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The latest issue of the European Journal of International Law opens with the third instalment of Martti Koskenniemi’s The Politics of International Law series. This post offers some reflections on Koskenniemi’s article, although it is not intended as a full response to it. First, a disclaimer in the style of Liliana Obregón1 and many others…

The post The Politics of International lawyers: Whose Legacy Is at Stake? Reflections on Martti Koskenniemi’s series on ‘The Politics of International Law’ appeared first on Critical Legal Thinking.

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Key Concept Shortly after the adoption of the Universal Declaration of Human Rights (UDHR) in 1948, the English translation of Hannah Arendt’s essay was published under the title ‘The Rights of Man: What Are They?’1 This essay was later incorporated in Chapter 9 of The Origins of Totalitarianism and became known as one of the…

The post Hannah Arendt: The Right to Have Rights appeared first on Critical Legal Thinking.

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11-12 OCTOBER 2019 Call for Contributions Looming ecological disaster; the rise of nationalist authoritarianism; the stubborn persistence of systematic oppression based on race, gender, sexuality and other axes of social difference, the dismantling of any semblance of social security and solidarity: as we prepare ourselves to enter the third decade of the 21st century, there…

The post BIRKBECK LAW REVIEW ANNUAL CONFERENCE 2019 ‘DYSTOPIAS HERE AND NOW: CRITICAL THOUGHT AT THE ENDS OF TIME’ appeared first on Critical Legal Thinking.

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We take it for granted that the very wealthy use trusts to leave their wealth to their children. Have they not always done so? After all, the aristocracy has used one or another variant of the trust form for centuries to pass on rolling hills, country piles and precious heirlooms. So what has changed? A number…

The post Law & Critique: Property and the Interests of Things appeared first on Critical Legal Thinking.

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In 2018 both Bruno Latour and Giorgio Agamben published books addressing the epistemological crisis. Climate skepticism, false news and social media echo chambers have led to a profound, divisive and ugly politicisation of knowledge in the West. Latour and Agamben both chart this process and attempt to establish some sort of ‘real’ upon which consensuses…

The post CfP: What is Real about Law and Technology appeared first on Critical Legal Thinking.

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The central and uniting demand of the sex worker rights movement around the world is the decriminalization of consensual adult sex work. This is based on the recognition that criminal law intervention makes sex workers less rather than more safe, and that sex workers are engaged in a legitimate form of work, not the commission of a crime. A core task…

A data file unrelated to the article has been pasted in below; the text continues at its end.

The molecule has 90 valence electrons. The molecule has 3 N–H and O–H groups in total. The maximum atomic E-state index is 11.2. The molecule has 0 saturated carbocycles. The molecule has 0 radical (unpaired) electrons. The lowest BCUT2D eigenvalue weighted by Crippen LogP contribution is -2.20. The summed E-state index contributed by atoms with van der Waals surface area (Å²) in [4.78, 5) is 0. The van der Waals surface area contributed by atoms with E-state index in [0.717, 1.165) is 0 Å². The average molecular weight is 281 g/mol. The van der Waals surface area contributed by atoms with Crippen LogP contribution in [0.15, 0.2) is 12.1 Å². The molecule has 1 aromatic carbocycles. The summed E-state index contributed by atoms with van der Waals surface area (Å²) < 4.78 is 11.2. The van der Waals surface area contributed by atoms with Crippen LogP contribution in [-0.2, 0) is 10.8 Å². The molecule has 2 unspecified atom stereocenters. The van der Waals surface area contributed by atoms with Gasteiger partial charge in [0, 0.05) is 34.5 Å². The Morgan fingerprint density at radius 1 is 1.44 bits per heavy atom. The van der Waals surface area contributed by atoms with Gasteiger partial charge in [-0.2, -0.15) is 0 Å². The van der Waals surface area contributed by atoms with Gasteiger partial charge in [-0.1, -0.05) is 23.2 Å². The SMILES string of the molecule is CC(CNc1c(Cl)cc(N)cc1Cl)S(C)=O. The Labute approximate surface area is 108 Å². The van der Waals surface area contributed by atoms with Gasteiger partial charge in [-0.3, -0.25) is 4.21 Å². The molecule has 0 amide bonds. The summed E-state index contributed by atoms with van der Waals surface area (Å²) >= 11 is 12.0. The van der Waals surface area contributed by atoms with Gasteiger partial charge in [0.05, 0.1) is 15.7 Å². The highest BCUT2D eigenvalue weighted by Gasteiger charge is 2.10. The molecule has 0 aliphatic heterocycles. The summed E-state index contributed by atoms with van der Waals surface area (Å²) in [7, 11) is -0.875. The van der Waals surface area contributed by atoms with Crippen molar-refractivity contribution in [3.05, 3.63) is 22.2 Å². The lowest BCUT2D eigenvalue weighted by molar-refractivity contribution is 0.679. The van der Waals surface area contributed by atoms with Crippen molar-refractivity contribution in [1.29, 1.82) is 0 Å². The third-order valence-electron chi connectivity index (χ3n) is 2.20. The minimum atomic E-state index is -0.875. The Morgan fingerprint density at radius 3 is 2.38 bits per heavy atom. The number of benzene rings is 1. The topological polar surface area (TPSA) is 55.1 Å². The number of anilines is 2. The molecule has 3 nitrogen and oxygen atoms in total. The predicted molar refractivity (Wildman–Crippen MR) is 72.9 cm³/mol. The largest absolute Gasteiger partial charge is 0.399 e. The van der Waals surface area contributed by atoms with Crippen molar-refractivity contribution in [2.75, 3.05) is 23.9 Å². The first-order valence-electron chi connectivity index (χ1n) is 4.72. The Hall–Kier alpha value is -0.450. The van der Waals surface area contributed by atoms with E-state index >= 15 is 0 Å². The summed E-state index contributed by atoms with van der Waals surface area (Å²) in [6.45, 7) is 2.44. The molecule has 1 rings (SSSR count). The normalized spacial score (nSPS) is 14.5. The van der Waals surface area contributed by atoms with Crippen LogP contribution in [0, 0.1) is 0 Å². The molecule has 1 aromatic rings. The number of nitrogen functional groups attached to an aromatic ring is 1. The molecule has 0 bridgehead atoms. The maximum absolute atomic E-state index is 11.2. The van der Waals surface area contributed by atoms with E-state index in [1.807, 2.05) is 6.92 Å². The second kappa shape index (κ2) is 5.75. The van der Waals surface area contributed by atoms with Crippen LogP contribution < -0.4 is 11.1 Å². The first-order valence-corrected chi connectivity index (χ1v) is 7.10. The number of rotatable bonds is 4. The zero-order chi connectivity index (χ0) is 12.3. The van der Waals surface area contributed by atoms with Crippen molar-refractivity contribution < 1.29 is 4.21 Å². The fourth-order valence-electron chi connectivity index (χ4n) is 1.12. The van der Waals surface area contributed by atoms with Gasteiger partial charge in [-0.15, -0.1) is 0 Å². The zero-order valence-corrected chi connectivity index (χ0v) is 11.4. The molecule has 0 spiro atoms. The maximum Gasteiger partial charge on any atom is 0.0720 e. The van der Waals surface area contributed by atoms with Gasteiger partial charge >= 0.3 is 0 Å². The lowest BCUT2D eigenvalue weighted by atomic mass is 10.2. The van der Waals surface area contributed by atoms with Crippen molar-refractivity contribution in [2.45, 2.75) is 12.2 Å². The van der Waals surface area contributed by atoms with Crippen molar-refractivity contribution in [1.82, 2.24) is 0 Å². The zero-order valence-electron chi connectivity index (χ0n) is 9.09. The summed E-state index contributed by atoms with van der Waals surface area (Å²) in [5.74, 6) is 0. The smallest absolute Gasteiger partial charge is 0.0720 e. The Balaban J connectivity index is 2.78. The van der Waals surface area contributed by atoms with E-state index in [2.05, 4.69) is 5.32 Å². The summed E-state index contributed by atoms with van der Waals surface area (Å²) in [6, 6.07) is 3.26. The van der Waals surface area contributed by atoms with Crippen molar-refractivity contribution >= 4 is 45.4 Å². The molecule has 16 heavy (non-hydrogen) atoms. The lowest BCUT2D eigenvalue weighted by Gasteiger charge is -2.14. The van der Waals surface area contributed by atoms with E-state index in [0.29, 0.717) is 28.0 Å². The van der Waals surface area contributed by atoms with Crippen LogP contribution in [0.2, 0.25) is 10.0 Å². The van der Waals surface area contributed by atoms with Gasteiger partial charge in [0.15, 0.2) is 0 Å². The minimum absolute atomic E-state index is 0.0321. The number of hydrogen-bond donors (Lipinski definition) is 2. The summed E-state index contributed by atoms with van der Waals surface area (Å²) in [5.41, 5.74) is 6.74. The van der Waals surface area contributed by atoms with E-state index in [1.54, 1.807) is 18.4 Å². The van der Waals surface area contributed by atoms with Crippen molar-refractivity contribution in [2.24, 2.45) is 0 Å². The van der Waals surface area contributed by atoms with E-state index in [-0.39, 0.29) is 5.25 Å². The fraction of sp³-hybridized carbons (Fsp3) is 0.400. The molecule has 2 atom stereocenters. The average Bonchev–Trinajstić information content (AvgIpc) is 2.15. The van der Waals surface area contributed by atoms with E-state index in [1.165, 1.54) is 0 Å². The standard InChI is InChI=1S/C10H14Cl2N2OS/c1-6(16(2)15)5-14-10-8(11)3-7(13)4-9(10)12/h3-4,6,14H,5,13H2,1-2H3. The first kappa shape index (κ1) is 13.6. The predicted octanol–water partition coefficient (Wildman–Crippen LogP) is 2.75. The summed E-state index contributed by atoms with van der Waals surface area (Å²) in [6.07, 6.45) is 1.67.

The post The Future of Sex Work: Labour unfreedom & Criminality at work appeared first on Critical Legal Thinking.

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Fantastic animals, evil criminals, notorious neighbourhoods, mysterious objects, invisible ideologies, unspoken laws: monstrosity can take different shapes, crossing the boundaries between the visible and the thinkable, reality and imagination, human and nonhuman; as an uncanny atmosphere always on the verge of being materialised and individualised in the monsters that populate collective imagination, biological taxonomies, legal…

The post Event: Monstrous Ontologies: Politics Ethics Materiality appeared first on Critical Legal Thinking.

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The inaugural conference of the International Economic Law Collective is entitled: ‘Disrupting Narratives and Pluralising Engagement in International Economic Law Scholarship, Teaching and Practice’, and will take place on the 6th and 7th of November 2019 at the University of Warwick. International economic law (IEL) as an arena of scholarship, policy and practice has developed exponentially over the…

The post CfP: The International Economic Law Collective appeared first on Critical Legal Thinking.

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These notes belong to the same project on constitutional spaces that Panu Minkkinen has been working on for some time, and this piece was first published on his own blog. He says there that these notes represent a first attempt to look at the intersections of constituted power, architecture, and urban planning.  ‘Plano piloto’ Perhaps the…

The post Brasília: Constituent Power, Architecture, Urban Planning appeared first on Critical Legal Thinking.

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It is generally accepted in the Law and Development literature that law has multiple, and often conflicting roles in setting development agenda and its outcomes. On the one hand, it can be complicit in creating, perpetuating and/or expanding inequalities, violence and social tensions, and on the other hand it can have emancipatory potential as it…

The post CfP: Resistance to development projects in Latin America: Taking stock of the role of law appeared first on Critical Legal Thinking.

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